Exercise Training for Cardiometabolic Adaptation After Stroke.
Ivey, Frederick M. PhD; Hafer-Macko, Charlene E. MD; Macko, Richard F. MD
Journal of Cardiopulmonary Rehabilitation & Prevention.
28(1):2-11, January/February 2008.
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Patients with stroke are severely deconditioned, leading to metabolic abnormalities that significantly increase risk for myocardial infarction and recurrent stroke. This review characterizes the nature of the metabolic decline, the underlying causes, and the potential for progressive aerobic exercise to address metabolic impairment following disabling stroke. Although exercise training has previously been shown to improve peak aerobic capacity and sensorimotor function after stroke, establishing safe and effective exercise programs in this population presents unique challenges stemming from neurological deficit complexities and comorbid conditions. Thus, recommendations for application to practice are provided that include proper preexercise evaluation, guidelines for symptom-limited maximal effort exercise testing, as well as evidence-based suggestions for initiation and progression of an exercise program. Implementing regular, progressive exercise therapy is critical on the basis of the devastating impact of physical inactivity on overall metabolic heath. Prevalence of impaired or diabetic glucose metabolism may be as high as 80% in chronic stroke, predicting 2- and 3-fold increased risk for recurrent stroke, respectively. Tragically, nearly one third of patients with stroke experience recurrent stroke within 5 years, and comorbid cardiovascular conditions represent the leading cause of death in this population. Recent evidence showing the positive impact of exercise training on hyperinsulinemia and glucose tolerance in survivors of stroke is presented, given the central importance of these factors to overall cardiovascular risk. On the basis of these and other findings, structured exercise programs should be considered for all survivors of stroke.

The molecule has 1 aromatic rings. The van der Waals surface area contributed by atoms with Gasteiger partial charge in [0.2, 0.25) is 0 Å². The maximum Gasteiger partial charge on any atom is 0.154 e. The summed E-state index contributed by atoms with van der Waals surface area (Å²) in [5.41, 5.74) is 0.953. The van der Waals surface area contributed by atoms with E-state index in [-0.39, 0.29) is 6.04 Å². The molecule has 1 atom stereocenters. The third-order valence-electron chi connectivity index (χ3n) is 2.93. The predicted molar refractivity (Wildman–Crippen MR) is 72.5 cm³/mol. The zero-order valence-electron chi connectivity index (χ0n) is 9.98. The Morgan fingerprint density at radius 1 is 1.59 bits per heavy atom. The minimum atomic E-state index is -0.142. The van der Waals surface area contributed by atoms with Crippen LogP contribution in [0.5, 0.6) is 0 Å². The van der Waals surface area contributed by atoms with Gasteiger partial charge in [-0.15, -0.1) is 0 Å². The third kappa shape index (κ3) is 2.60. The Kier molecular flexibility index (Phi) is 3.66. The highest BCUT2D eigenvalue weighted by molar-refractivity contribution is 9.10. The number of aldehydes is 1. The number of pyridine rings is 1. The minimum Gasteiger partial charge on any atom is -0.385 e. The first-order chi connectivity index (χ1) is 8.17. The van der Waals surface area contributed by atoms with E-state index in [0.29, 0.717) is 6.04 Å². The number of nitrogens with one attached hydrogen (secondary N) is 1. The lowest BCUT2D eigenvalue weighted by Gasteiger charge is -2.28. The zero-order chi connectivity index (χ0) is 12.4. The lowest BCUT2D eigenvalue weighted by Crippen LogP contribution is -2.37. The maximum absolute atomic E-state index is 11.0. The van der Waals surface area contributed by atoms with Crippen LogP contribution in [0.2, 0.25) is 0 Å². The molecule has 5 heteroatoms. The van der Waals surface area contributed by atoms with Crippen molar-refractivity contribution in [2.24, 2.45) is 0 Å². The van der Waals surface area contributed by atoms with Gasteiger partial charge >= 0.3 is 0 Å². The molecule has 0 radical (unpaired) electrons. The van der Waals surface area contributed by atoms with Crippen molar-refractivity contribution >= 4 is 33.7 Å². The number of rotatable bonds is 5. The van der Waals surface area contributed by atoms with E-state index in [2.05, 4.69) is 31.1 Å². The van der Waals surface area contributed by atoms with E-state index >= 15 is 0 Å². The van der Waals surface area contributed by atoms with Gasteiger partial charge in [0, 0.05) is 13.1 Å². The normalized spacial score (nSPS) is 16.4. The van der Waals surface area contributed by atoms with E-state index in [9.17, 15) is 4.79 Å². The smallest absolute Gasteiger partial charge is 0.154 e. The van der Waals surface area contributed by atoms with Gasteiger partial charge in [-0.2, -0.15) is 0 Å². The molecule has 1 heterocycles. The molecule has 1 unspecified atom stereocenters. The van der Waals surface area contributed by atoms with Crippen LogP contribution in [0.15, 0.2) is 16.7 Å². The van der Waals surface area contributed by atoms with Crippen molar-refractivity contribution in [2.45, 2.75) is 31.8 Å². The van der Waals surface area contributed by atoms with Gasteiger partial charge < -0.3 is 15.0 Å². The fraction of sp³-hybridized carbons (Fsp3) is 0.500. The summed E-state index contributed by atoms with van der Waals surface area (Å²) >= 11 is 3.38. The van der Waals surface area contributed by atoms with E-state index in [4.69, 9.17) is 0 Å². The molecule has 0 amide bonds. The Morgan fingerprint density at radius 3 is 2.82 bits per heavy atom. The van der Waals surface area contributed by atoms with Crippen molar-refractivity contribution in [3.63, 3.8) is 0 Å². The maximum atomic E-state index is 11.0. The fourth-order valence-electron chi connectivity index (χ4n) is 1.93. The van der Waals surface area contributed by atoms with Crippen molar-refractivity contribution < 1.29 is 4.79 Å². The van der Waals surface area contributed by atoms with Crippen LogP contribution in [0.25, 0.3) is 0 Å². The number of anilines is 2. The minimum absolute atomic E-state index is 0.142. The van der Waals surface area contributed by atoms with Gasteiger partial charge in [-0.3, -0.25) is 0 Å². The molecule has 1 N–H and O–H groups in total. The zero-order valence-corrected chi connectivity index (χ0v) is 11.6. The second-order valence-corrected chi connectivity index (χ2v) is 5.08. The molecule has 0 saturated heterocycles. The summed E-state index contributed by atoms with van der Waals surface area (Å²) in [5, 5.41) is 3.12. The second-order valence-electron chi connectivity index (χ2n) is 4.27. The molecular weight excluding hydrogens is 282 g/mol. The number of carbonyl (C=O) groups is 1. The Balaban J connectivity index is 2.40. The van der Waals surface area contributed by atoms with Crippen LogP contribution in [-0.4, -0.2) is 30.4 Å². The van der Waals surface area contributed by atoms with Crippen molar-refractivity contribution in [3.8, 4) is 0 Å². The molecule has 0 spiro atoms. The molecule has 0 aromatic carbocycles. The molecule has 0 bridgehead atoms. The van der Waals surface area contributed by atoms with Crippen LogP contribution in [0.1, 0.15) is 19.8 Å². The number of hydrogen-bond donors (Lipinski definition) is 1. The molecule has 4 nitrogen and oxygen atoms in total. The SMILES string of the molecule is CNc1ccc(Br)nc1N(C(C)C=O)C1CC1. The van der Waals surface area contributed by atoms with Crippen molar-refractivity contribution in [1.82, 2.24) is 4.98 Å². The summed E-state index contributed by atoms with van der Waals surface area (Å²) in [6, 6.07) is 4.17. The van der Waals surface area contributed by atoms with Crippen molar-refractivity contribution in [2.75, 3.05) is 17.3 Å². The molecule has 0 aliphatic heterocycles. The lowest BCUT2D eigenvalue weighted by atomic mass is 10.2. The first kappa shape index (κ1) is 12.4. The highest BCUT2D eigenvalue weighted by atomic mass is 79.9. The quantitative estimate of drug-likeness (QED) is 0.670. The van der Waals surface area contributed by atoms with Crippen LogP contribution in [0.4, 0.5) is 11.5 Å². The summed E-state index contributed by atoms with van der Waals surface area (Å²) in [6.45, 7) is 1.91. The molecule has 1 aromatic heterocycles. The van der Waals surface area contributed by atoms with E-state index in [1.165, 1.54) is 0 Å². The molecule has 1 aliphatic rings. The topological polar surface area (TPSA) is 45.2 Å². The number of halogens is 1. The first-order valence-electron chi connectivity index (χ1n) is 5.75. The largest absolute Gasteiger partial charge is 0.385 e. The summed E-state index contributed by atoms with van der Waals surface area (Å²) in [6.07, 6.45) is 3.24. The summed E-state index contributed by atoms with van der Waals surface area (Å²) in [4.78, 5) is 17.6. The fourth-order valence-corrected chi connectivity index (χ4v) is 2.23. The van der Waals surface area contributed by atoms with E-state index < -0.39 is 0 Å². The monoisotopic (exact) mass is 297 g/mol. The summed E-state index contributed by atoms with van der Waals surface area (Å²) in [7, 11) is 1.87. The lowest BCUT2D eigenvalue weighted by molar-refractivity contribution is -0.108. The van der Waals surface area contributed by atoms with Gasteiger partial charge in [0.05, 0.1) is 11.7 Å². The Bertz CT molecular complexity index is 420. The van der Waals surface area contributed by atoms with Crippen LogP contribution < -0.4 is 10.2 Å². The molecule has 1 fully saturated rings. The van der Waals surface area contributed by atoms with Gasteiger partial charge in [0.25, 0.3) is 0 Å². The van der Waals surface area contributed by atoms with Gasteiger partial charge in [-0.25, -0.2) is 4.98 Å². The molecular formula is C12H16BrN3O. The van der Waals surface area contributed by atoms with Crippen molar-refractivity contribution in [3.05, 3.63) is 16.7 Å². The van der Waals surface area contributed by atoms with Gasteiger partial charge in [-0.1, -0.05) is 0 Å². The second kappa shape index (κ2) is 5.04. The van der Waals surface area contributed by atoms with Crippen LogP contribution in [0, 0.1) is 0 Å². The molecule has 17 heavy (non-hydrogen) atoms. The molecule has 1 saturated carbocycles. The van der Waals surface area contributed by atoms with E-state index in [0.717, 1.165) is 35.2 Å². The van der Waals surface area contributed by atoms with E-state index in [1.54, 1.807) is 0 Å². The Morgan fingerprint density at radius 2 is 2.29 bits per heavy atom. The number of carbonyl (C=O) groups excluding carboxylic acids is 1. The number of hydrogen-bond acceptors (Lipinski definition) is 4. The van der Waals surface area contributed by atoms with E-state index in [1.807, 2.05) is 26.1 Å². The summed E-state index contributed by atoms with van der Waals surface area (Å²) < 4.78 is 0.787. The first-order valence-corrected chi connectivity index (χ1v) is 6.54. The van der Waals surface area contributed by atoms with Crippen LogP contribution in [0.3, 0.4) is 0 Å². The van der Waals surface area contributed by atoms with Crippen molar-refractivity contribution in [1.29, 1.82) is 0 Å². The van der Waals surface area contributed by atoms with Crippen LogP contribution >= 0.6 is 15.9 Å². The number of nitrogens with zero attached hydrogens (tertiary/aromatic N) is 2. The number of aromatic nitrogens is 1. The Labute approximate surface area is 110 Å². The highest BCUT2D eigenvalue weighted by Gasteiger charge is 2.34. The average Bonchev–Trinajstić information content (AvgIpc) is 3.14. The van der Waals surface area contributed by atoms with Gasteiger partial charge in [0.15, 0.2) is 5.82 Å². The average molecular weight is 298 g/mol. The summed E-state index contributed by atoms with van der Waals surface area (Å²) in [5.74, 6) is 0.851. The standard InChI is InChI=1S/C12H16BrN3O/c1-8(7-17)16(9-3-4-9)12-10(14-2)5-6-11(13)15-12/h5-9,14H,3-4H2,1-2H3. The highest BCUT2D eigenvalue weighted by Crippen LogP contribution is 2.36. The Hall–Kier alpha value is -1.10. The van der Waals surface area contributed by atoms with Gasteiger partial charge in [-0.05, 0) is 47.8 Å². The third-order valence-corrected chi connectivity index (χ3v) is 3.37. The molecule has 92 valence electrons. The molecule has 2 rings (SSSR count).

(C) 2008 Lippincott Williams & Wilkins, Inc.